Pathobiology and geocoding: A community diabetes plan


By Justin Coby - Guest Columnist



The quality in which healthcare providers approach the chronic disease state management of their patients will inevitability be tested over time. In fact, it’s in the name. Chronic diseases include those that individuals might have to manage for the rest of their lives. Think of diabetes, hypertension, high cholesterol, and pulmonary disease, just to name a few.

In Miami County, the most heinous killer of our community is cardiovascular disease followed by respiratory disease in a distant second. The development of cardiovascular disease is closely linked to both diabetes and hypertension; however, diabetes takes the proverbial cake.

According to the American Heart Association, at least 68 percent of people age 65 or older with diabetes die from some form of heart disease; and 16 percent die of stroke. Also, adults with diabetes are two to four times more likely to die from heart disease than adults without diabetes.

So, the question is, can we as a community find and stop these diseases in those affected before it is too late? I think it’s worth a shot.

Before we go there, though, we need to talk a little pathobiology. Biochemist, Michael Brownlee, gave a 2004 Banting Lecture (a lecture named after the man that discovered insulin), entitled, The Pathobiology of Diabetic Complications. Cutting to the chase here, he posed that the reason for complications in a body due to diabetes can be attributed to one “unified mechanism”.

In his lecture, Brownlee points to the overproduction of a very volatile free radical, superoxide, by the mitochondrial electron transport chain (powerplants to the cells of our bodies) as the cause of further complications. In other words, there is a direct link between high blood sugar and oxidative stress in the human body, and the longer an individual unknowingly walks around with uncontrolled high blood sugar the worse the damage.

Here lies the problem though, many folks slowly creep into Type II diabetes and have no clue that anything is wrong. Patients find out that they are a diabetic after the heart attack or after the stroke, when the damage has already been done. How do we find these ticking time bombs and defuse before explosion?

Now that leads us to geocoding. Since 2005, a lot of attention has been placed on Geographic Information Systems (GIS), utilized in the healthcare world as an innovative and crucial tool for analyzing relationships between public health data and environment. For the most part, these systems have focused on more macro level data sets and disease clustering (or places where certain disease states seem to pocket) than finding the smaller links. Having said this, the concept really does make us think about community health and implications of preventative health.

Putting these two concepts together, pathobiology and geocoding, we here at Health Partners Free Clinic decided to quietly put a model together. Nearly a year ago, we partnered with the Wright State University Master of Public Health program and asked them to do some community analysis for us in the cities within Miami County. After months of data collection and on-site investigation, a cohort from the first city chosen presented on their findings.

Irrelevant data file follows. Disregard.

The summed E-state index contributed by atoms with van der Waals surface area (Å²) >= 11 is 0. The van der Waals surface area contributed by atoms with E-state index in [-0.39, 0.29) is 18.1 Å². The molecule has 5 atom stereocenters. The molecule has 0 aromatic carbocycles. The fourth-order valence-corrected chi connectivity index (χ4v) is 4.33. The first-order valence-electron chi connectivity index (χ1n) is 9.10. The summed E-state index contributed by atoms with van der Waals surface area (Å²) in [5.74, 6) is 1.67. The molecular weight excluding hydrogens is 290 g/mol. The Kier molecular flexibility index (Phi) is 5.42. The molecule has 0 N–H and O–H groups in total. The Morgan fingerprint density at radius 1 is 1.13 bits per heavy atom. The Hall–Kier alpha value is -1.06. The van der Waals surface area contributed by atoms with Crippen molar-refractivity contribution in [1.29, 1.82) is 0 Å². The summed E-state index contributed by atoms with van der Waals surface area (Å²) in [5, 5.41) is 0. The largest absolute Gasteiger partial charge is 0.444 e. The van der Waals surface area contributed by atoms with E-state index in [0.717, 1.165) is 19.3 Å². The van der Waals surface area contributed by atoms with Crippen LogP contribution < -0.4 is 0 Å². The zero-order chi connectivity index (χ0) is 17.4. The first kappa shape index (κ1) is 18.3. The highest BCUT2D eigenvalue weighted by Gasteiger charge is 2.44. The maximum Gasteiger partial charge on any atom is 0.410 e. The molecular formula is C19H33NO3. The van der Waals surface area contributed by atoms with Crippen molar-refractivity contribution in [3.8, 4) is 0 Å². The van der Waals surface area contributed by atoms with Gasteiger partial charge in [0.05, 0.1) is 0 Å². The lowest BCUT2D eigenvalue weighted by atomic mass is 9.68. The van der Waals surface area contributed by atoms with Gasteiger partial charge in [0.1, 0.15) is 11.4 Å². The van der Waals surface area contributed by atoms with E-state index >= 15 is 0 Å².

We had hypothesized, based off research, that areas in the county of high food insecurity (lack of fresh affordable foods within attainable distance) would also be hot spots for diabetes. Knowing all this, we asked the cohorts to search out these areas and find organizations (churches, soup kitchens, businesses, etc.) that might be willing to partner with the clinic to create solutions.

Through our partnership with WSU, we have had this analysis run on two cities in the County and two more cohorts are currently working on more. Also, we have found three different locations of high food insecurity and partners in those areas. Currently, the clinic has three monthly sites where we have set up outreach screenings to take blood pressure and blood sugars of community residents. The three sites today are all soup kitchen programs, which have been terrific to work with.

Now that we have a plan for finding individuals in our community walking around with dangerously high blood sugar levels, what are we doing to fix the problem? With expanded walk-in hours, available primary care providers, prescription medications (including insulin), lab work, and pharmacist intervention at our finger tips, we get to work fighting the diabetes together with these folks. Sometimes all it takes is some education and access to quality foods. Other times intensive therapies over months or years are utilized just to get these blood sugars controlled.

What we know better today from all this is that the complications due to uncontrolled diabetes waits for no one. We have a plan and it’s time to get to work.

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By Justin Coby

Guest Columnist

Justin Coby, PharmD, has been affiliated with Health Partners Free Clinic as a volunteer pharmacist since 2007, and was appointed executive director in 2012.

Justin Coby, PharmD, has been affiliated with Health Partners Free Clinic as a volunteer pharmacist since 2007, and was appointed executive director in 2012.